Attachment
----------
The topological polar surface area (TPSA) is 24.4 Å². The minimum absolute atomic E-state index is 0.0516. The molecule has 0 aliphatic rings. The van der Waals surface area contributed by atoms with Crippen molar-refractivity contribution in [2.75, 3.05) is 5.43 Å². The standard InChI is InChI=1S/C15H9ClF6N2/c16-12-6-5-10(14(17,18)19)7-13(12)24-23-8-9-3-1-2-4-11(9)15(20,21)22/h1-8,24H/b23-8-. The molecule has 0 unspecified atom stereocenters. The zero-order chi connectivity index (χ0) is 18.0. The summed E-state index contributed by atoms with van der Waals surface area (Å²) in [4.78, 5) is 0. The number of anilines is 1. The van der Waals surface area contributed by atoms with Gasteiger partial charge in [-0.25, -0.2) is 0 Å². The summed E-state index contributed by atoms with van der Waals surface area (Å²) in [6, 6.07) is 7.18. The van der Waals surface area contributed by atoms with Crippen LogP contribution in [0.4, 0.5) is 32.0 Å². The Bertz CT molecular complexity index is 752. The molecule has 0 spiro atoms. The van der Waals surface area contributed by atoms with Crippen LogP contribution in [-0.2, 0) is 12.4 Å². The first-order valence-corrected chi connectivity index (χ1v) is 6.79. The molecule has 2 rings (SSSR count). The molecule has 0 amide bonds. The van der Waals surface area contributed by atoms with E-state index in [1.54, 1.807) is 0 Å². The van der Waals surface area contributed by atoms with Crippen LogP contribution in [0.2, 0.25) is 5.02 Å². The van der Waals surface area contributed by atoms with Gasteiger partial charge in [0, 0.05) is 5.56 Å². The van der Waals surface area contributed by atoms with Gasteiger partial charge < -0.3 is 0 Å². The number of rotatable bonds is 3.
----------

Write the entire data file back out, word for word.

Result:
The topological polar surface area (TPSA) is 24.4 Å². The minimum absolute atomic E-state index is 0.0516. The molecule has 0 aliphatic rings. The van der Waals surface area contributed by atoms with Crippen molar-refractivity contribution in [2.75, 3.05) is 5.43 Å². The standard InChI is InChI=1S/C15H9ClF6N2/c16-12-6-5-10(14(17,18)19)7-13(12)24-23-8-9-3-1-2-4-11(9)15(20,21)22/h1-8,24H/b23-8-. The molecule has 0 unspecified atom stereocenters. The zero-order chi connectivity index (χ0) is 18.0. The summed E-state index contributed by atoms with van der Waals surface area (Å²) in [4.78, 5) is 0. The number of anilines is 1. The van der Waals surface area contributed by atoms with Gasteiger partial charge in [-0.25, -0.2) is 0 Å². The summed E-state index contributed by atoms with van der Waals surface area (Å²) in [6, 6.07) is 7.18. The van der Waals surface area contributed by atoms with Crippen LogP contribution in [0.4, 0.5) is 32.0 Å². The Bertz CT molecular complexity index is 752. The molecule has 0 spiro atoms. The van der Waals surface area contributed by atoms with Crippen LogP contribution in [-0.2, 0) is 12.4 Å². The first-order valence-corrected chi connectivity index (χ1v) is 6.79. The molecule has 2 rings (SSSR count). The molecule has 0 amide bonds. The van der Waals surface area contributed by atoms with E-state index in [1.54, 1.807) is 0 Å². The van der Waals surface area contributed by atoms with Crippen LogP contribution in [0.2, 0.25) is 5.02 Å². The van der Waals surface area contributed by atoms with Gasteiger partial charge in [0, 0.05) is 5.56 Å². The van der Waals surface area contributed by atoms with Gasteiger partial charge < -0.3 is 0 Å². The number of rotatable bonds is 3.